I have insomnia and I thought this Facebook exchange was funny.  To be fair, I find rhyming words like "barbaric" with "hysteric" and "numeric" hysterically funny, too.  So you probably shouldn't be paying attention to me.  Actually, it's not so much an exchange as it is just me rambling to myself.  Although I do find terms like "computer whiz" funny.  He said "whiz."  *snicker*

I have insomnia.  I might have said that already.  I did say that four sentences ago.  It was a long four sentences.  For me.  It was probably fine for you.  k, I need to stop talking now.  Also, I can't seem to resize this.  It's really hard to read...which is ironic because it's a Snip where I admit to being ├╝ber-lame with computers.  Now I just rhymed "ironic" with "I'm on it" which probably doesn't even rhyme but in my head I think it does.  Like when singers mispronounciate words to make them work in a song.

ETA:  spellcheck has just informed me that mispronounciate isn't even a real word.  Since when?  I've been saying that for years.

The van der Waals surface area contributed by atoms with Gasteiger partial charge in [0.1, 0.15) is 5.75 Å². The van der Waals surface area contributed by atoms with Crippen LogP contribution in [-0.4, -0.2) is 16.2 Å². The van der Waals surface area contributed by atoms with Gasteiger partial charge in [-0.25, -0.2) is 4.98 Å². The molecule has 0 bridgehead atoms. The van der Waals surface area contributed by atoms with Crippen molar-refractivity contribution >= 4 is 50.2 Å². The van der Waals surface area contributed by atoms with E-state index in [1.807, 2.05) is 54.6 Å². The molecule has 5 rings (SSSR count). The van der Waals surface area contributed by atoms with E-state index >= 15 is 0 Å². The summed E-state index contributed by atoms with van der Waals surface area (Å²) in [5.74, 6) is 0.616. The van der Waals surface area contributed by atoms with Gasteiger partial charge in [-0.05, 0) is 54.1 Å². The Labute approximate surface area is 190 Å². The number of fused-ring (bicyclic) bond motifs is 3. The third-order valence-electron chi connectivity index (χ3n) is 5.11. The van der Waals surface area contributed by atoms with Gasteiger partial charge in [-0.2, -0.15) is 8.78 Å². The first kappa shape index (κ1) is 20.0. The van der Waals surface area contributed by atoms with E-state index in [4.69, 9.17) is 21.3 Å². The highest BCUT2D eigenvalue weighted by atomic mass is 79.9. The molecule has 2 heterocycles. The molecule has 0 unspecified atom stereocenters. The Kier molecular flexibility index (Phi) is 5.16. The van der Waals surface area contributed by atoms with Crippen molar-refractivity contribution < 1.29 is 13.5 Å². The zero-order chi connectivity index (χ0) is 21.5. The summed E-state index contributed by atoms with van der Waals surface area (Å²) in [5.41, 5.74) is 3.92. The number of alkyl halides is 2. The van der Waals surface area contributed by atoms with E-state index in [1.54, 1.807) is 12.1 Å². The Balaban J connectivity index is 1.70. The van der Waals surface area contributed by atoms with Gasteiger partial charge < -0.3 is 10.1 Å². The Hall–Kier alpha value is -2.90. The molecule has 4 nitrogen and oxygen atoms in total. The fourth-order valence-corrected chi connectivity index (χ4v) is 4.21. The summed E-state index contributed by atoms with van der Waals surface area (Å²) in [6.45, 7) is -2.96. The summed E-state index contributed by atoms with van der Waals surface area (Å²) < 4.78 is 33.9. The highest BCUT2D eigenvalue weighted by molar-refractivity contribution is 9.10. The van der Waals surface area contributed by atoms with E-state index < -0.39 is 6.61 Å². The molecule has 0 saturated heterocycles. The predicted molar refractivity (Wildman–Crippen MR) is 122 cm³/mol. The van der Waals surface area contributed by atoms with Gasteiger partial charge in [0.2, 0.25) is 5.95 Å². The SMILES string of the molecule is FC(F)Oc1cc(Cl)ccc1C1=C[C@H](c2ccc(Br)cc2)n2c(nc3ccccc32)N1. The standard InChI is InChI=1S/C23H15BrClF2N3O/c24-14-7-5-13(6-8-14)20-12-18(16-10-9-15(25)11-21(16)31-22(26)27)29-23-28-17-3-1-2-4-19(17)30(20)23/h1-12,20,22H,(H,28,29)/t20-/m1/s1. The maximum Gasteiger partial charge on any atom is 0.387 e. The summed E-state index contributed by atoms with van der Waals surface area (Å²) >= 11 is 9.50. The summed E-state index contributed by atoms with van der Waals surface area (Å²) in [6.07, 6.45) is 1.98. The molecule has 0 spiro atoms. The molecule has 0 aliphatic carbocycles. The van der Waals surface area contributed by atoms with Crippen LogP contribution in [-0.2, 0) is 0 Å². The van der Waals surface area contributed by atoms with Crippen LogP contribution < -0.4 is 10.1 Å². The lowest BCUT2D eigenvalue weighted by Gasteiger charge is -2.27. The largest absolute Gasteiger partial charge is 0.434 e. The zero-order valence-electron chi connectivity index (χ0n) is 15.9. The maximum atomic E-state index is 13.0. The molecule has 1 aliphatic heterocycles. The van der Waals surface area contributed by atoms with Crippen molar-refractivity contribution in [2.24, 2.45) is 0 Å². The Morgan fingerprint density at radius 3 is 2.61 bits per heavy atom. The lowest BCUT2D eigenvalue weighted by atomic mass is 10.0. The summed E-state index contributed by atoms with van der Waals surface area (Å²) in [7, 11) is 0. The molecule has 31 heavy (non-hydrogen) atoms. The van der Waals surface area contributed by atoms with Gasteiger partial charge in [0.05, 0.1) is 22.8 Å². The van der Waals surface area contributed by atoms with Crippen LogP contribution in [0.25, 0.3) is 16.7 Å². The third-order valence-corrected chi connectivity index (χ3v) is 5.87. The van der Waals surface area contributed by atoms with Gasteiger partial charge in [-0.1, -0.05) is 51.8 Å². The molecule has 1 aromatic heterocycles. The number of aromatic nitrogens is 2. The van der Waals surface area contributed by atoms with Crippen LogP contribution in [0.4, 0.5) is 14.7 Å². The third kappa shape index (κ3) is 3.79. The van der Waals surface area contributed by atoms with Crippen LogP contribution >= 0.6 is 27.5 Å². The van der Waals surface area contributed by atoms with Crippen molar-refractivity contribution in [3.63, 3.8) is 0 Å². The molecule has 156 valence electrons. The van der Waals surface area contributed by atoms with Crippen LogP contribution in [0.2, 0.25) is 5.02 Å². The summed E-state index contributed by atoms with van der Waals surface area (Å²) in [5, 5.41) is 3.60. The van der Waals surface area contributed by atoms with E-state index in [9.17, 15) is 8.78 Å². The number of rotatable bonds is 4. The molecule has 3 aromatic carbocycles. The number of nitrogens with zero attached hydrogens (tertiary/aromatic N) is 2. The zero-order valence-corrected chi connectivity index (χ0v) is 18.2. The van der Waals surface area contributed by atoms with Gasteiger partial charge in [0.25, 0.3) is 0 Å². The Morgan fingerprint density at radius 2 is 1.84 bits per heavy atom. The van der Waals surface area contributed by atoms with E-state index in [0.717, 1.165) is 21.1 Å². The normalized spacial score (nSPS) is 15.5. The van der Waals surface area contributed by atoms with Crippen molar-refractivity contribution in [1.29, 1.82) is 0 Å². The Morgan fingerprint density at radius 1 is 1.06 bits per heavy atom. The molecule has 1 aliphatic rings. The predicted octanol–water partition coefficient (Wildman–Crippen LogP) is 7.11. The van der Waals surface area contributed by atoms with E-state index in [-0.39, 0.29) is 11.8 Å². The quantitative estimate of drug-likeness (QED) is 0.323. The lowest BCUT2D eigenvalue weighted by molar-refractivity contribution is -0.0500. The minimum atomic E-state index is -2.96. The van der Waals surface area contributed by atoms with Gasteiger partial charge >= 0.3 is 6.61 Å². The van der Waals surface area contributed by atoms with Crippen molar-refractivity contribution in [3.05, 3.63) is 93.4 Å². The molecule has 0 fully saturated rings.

Tuesday, June 22, 2010

I'm pretty sure I can differentiate between being a Mom and becoming a Serial Killer.

I think my title needs work.

Clarification:  I don't want to become a serial killer.  First of all, that would require some sort of planning to even get to the "serial" stage.  Which as you probably can gather from the frequency of my Blog posts - that shit ain't going to happen.  

Maybe if I explain some things this wouldn't be so confusing and (more importantly) I wouldn't have cops knocking on my door intent on digging up the backyard.
A few days ago my oldest son lost his third tooth.  He's been slow at losing his teeth and it's been well over a year since I last saw one.  Husband and I were trying to remember how much money the Tooth Fairy normally gives.  I thought for the first tooth we gave $10 since it was the first.  The second one I think we gave $5.  Apparently teeth depreciate in value faster than a Dodge Caravan, because with two kids in the house with mouths full of baby teeth, Husband and I decided that we should move away from bills into Coin of the Realm.  In Canadian terms, that meant a paltry $2 (a toonie) was being offered up.